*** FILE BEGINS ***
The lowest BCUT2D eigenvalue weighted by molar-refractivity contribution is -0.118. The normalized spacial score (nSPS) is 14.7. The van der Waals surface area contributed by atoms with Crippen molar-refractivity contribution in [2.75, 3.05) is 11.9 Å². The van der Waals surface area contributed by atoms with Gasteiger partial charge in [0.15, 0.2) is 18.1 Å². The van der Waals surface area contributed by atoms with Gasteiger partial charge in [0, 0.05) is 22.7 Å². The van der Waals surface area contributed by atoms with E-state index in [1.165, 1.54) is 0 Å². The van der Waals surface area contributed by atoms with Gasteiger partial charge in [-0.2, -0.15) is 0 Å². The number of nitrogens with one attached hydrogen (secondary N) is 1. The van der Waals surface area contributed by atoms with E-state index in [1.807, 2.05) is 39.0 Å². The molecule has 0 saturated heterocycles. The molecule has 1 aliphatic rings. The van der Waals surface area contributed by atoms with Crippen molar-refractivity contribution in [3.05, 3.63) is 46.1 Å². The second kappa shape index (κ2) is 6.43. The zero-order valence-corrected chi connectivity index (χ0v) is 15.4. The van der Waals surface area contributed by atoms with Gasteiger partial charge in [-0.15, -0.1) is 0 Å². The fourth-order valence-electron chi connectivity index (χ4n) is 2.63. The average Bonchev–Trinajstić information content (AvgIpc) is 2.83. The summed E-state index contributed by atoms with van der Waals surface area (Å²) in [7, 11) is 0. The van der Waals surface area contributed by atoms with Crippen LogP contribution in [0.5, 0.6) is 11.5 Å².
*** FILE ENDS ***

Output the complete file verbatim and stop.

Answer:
The lowest BCUT2D eigenvalue weighted by molar-refractivity contribution is -0.118. The normalized spacial score (nSPS) is 14.7. The van der Waals surface area contributed by atoms with Crippen molar-refractivity contribution in [2.75, 3.05) is 11.9 Å². The van der Waals surface area contributed by atoms with Gasteiger partial charge in [0.15, 0.2) is 18.1 Å². The van der Waals surface area contributed by atoms with Gasteiger partial charge in [0, 0.05) is 22.7 Å². The van der Waals surface area contributed by atoms with E-state index in [1.165, 1.54) is 0 Å². The van der Waals surface area contributed by atoms with Gasteiger partial charge in [-0.2, -0.15) is 0 Å². The number of nitrogens with one attached hydrogen (secondary N) is 1. The van der Waals surface area contributed by atoms with E-state index in [1.807, 2.05) is 39.0 Å². The molecule has 0 saturated heterocycles. The molecule has 1 aliphatic rings. The van der Waals surface area contributed by atoms with Crippen molar-refractivity contribution in [3.05, 3.63) is 46.1 Å². The second kappa shape index (κ2) is 6.43. The zero-order valence-corrected chi connectivity index (χ0v) is 15.4. The van der Waals surface area contributed by atoms with Gasteiger partial charge in [-0.15, -0.1) is 0 Å². The fourth-order valence-electron chi connectivity index (χ4n) is 2.63. The average Bonchev–Trinajstić information content (AvgIpc) is 2.83. The summed E-state index contributed by atoms with van der Waals surface area (Å²) in [7, 11) is 0. The van der Waals surface area contributed by atoms with Crippen LogP contribution in [0.5, 0.6) is 11.5 Å².